Puncturing the amniotic sac (amniotic cavity) guided by ultrasound to retrieve fetal cells in the amniotic fluid is called amniocentesis. This is possible from the 15th week of pregnancy and ideally in week 16/17 of pregnancy.
After cultivation (reproduction) and subsequent analysis of the fetal cells by preparing a karyogram, chromosomal defects (e.g. Down’s syndrome) can be ruled out with almost 100 % certainty. Using the FISH technique (fluorescence in situ hybridisation), deviations in the normal number of chromosomes can be detected within 24 hours.
In case of specific issues (e.g. familial genetic diseases or unusual ultrasound findings), under certain conditions these can be clarified by means of DNA analysis. By analysing the alpha fetoprotein, so-called neural tube defects (spina bifida) can be ruled out with a high degree of certainty.
Synonym: amniocentesis, amniotic fluid puncture
Human genetics is a branch of genetics that is concerned with the inheritance of genetic traits in people. Besides advising patients and providing medical diagnostics of certain genetic disorders, human genetics is devoted to researching the molecular biological causes of illnesses and developmental abnormalities.
Synonym: Medical genetics
The karyogram depicts all the chromosomes contained in a cell. The chromosomes photographed by a microscope are sorted at this stage according to morphological criteria. A normal karyogram includes 46 chromosomes (46 XX or 46 XY), which are arranged in pairs.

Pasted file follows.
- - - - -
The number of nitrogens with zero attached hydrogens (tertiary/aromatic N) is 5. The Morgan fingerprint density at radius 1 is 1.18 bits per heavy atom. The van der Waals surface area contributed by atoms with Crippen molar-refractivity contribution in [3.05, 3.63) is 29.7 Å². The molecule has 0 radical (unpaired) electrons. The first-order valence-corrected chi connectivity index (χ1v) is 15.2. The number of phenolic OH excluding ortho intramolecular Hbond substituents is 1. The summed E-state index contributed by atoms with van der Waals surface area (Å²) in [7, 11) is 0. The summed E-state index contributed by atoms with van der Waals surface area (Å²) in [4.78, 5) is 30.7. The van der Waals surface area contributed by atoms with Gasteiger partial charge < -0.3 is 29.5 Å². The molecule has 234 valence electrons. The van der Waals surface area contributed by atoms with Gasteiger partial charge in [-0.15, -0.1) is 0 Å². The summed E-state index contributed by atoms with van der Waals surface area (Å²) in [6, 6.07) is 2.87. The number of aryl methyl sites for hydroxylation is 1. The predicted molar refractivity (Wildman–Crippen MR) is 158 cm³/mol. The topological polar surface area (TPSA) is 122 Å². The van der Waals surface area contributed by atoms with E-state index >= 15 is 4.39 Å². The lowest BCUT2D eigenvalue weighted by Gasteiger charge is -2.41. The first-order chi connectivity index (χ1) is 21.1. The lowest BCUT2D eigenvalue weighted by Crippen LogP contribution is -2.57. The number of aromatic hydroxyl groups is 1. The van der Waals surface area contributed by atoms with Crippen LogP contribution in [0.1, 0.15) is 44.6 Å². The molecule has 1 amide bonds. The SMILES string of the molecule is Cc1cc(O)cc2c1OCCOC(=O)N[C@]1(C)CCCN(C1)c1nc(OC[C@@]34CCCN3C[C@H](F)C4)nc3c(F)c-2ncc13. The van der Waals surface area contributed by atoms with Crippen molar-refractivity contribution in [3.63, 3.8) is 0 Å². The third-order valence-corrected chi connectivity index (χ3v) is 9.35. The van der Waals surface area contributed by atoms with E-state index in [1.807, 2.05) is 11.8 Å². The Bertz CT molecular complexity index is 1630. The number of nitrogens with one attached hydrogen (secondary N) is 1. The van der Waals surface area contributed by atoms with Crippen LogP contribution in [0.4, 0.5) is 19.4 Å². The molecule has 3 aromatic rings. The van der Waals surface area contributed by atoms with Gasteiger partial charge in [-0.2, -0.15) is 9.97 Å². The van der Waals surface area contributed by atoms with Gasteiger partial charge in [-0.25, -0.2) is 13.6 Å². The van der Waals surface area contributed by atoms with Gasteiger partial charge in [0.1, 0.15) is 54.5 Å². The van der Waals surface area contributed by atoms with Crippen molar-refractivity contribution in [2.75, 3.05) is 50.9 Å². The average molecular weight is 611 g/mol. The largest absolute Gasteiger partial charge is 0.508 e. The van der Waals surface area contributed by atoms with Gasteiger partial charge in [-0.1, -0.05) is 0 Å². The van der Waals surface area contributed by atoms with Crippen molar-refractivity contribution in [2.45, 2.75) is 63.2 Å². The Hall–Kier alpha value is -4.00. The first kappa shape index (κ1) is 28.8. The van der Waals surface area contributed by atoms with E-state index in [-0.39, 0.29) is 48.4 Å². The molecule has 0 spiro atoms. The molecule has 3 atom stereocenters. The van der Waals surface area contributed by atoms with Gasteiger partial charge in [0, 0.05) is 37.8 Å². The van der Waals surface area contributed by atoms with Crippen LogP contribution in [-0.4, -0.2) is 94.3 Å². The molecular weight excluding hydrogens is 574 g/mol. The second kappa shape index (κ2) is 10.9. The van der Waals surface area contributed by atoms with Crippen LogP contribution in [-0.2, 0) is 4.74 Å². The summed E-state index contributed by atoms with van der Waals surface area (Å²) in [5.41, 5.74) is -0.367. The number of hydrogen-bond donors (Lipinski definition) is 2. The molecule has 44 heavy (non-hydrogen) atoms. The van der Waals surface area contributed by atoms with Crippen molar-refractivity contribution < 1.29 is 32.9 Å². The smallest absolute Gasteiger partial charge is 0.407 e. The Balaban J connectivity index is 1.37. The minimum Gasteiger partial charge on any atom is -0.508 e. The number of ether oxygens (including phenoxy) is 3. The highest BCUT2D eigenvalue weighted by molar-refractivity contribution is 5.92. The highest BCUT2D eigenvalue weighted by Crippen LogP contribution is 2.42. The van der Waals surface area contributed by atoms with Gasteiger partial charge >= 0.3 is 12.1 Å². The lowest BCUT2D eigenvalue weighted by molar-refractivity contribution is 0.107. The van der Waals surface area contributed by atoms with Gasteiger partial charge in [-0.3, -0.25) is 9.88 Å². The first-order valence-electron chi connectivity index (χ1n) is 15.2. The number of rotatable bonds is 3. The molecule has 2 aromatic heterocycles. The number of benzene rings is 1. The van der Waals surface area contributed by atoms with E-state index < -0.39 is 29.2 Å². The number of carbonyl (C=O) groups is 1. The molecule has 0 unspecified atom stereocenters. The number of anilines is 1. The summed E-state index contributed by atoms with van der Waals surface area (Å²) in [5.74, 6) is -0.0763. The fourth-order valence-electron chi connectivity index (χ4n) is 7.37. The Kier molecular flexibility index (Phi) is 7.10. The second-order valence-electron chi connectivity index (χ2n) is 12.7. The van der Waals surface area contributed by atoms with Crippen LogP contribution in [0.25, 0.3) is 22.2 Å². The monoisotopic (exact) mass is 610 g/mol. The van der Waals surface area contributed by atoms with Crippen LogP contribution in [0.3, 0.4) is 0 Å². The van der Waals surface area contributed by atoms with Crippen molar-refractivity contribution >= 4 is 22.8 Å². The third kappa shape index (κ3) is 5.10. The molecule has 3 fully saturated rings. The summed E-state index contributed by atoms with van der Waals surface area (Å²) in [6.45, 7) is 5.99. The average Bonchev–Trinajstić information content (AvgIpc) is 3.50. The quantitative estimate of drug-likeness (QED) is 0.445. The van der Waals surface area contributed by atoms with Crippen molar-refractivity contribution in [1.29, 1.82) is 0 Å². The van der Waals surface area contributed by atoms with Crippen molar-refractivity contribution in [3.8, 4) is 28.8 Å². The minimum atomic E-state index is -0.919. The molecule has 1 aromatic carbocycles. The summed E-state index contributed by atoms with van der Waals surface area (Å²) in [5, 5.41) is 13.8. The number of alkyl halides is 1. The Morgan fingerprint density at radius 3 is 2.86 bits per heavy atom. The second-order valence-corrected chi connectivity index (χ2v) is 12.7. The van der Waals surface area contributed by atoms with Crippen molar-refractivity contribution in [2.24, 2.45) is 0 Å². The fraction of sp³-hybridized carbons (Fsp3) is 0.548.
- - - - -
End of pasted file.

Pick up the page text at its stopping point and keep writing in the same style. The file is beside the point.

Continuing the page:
Synonym: chromosomal analysis
Nuchal translucency involves a collection of fluid between the skin and soft tissue at the back of the baby’s head, which can normally be seen between 11+0 and 13+6 weeks of pregnancy. Combined with the mother’s age and, if need be, two biochemical laboratory parameters(PAPP-A and ß-HCG), an individual risk of a chromosomal defect can be calculated.
Synonym: Nuchal fold, nuchal translucency
In the case of nuchal edema, there is a swollen collection of fluid at the back of the baby’s head (= NT > 95th percentile) A dorsonuchal edema is primarily seen as an indication of a chromosomal defect (e.g. Down’s syndrome). A nuchal edema can also be found more often than not, however, in babies with a heart defect and a number of other disorders described in literature (e.g. skeletal abnormalities and metabolic defects).
Synonym: dorsonuchal edema
Patau’s syndrome involves a characteristic malformation complex based on an extra copy of chromosome 13 (Trisomy 13). Apart from developmental abnormalities in various organ systems (brain, heart, extremities, kidneys, etc.), very severe developmental defects are found. Most babies born alive die within the first few months.
Synonym: Trisomy 13
Prenatal diagnostics covers all antenatal examinations of the expectant mother and unborn baby (embryo/foetus). The aim is to objectivise the fears and concerns of the expectant mother and to allay them if need be. Defects in the embryonic or fetal development should be detected in good time in order to enable optimal treatment.
In conflict situations, the doctor specialising in prenatal medicine, together with colleagues from other disciplines and counselling services, are on hand to give the parents sufficient information about all aspects of the disorder and its consequences for the parents and child.
Synonym: Prenatal diagnostics, prenatal medicine